A Survey of Indian Assimilation in Eastern Sonora

By Thomas B. Hinton | Go to book overview

3
MODERN DISTRIBUTION OF OPATAS AND JOVAS

ALTHOUGH there have been extensive reshufflings of population from the arrival of the Spaniards to the present time, most of the area today is populated by families who have resided in the same district for many generations. The modern culture of the whole area is quite homogeneous, but there are variations in the ethnic make-up of the towns, a few being much more Indian in composition than others.

The people of all these municipios (the Mexican town unit with its lands) are primarily subsistence agriculturalists and small time cattlemen with, in addition, a few large cattlemen in the sierras. Home industries such as the twilling of palm hats, mescal making, wood cutting, etc., add to the meager income of many families. The last few decades have seen a heavy migration from all of these villages toward the new industrial and agricultural developments of western and southern Sonora.

Today Opata and Jova descendants are the only recognizable Sonoran Indian elements in this area. The groups of Yaquis who lived and worked in many towns and on ranches before the 1910- 1920 revolution are now gone, leaving only an occasional Yaqui here and there. Except for a few families in the Sierra Madre area, there are no Pima settlements in the region. The territory is much the same as that in which the Spaniards first encountered the Opatas four hundred years ago. I could not find any knowledge, in any of the villages, of the Eudeve dialect of Opata mentioned in earlier sources. The inhabitants of the old Eudeve towns refer to their Indian ancestors as Opatas. Only some Yaquis still know the word, using it to refer to a tribe somewhere to the north of them ( E. H. Spicer, personal communication). The term "Jova" is known by the general population only in the valley of Sahuaripa and the sierras to the east, although the Pimas and Varohios of the more distant mountains are familiar with it.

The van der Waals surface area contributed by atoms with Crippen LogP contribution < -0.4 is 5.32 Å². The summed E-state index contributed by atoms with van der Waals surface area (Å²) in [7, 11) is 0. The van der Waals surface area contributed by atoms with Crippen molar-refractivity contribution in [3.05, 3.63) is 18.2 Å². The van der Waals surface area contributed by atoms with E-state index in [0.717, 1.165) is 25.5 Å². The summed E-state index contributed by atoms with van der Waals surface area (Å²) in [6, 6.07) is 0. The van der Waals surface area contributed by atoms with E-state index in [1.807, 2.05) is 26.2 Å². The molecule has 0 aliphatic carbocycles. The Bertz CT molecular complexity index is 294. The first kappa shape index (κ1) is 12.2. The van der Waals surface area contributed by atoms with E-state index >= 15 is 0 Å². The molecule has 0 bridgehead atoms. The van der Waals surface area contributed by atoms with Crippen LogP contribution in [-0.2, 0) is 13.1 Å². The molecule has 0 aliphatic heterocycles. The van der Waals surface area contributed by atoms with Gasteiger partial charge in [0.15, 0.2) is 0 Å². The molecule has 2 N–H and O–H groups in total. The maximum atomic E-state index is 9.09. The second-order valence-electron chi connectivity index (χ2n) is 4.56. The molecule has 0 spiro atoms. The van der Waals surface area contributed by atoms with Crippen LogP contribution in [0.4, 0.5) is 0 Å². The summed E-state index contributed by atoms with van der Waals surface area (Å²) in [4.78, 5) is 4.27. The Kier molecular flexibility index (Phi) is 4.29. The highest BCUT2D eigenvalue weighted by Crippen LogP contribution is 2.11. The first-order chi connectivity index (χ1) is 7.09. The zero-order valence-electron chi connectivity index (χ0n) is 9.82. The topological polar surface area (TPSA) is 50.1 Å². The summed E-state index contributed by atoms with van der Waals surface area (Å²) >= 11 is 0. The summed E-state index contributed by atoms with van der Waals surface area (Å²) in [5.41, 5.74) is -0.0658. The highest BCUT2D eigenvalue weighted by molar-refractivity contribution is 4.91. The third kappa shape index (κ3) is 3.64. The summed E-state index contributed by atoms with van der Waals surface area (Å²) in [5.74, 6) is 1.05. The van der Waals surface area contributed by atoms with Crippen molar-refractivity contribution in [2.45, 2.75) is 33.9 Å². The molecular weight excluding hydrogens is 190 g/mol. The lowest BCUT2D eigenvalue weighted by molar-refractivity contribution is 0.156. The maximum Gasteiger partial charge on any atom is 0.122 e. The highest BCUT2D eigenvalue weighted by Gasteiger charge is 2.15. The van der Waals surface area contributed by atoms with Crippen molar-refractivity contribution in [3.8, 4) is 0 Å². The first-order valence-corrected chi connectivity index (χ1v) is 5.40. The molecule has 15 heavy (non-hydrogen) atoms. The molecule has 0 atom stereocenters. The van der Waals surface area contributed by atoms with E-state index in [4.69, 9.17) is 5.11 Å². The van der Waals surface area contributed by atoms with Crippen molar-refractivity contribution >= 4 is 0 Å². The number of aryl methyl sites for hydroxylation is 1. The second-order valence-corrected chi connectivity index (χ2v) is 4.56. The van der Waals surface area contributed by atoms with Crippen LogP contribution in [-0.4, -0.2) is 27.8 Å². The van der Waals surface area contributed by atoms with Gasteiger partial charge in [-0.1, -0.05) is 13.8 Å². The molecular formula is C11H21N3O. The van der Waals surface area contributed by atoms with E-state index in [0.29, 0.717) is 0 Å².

As the river valleys are the recognized geographical units, they will be used here as referents.


THE SAN MIGUEL RIVER

THE MAJOR VILLAGES of the San Miguel-- Cucurpe, Tuape, Pueblo Viejo, Meresichi and Opodepe--are now predominantly blanco and mestizos, although all have Indian families. At Cucurpe the few remaining families of Indians live in the pueblo viejo which adjoins the old mission church and on nearby ranches. South of Cucurpe, at Tuape, Pueblo,Viejo, Meresichi and adjacent ranches can be found the heaviest concentrations of Indians in the valley today.

In the area between Tuape and Meresichi perhaps a third of the population is considered as Indian. This holds for Pueblo Viejo, while the smaller settlement of Rodeo may be half Indian in composition. Tuape and Meresichi, although having substantial Indian minorities, have a smaller percentage, probably around thirty percent. In Opodepe the percentage probably does not exceed ten. Rayon at the south end of the valley has few inditos and little Indian association. As a whole, the San Miguel Valley can be pointed out as one of the major areas of Opata survival, probably having an Indian population of at least 15 percent.


THE SONORA RIVER

THE FORMER INDIAN towns of the Río Sonora area from Bacoachi through Arispe, Sinoquipe, Banámichi, Huépac, Aconchi, Baviácora,

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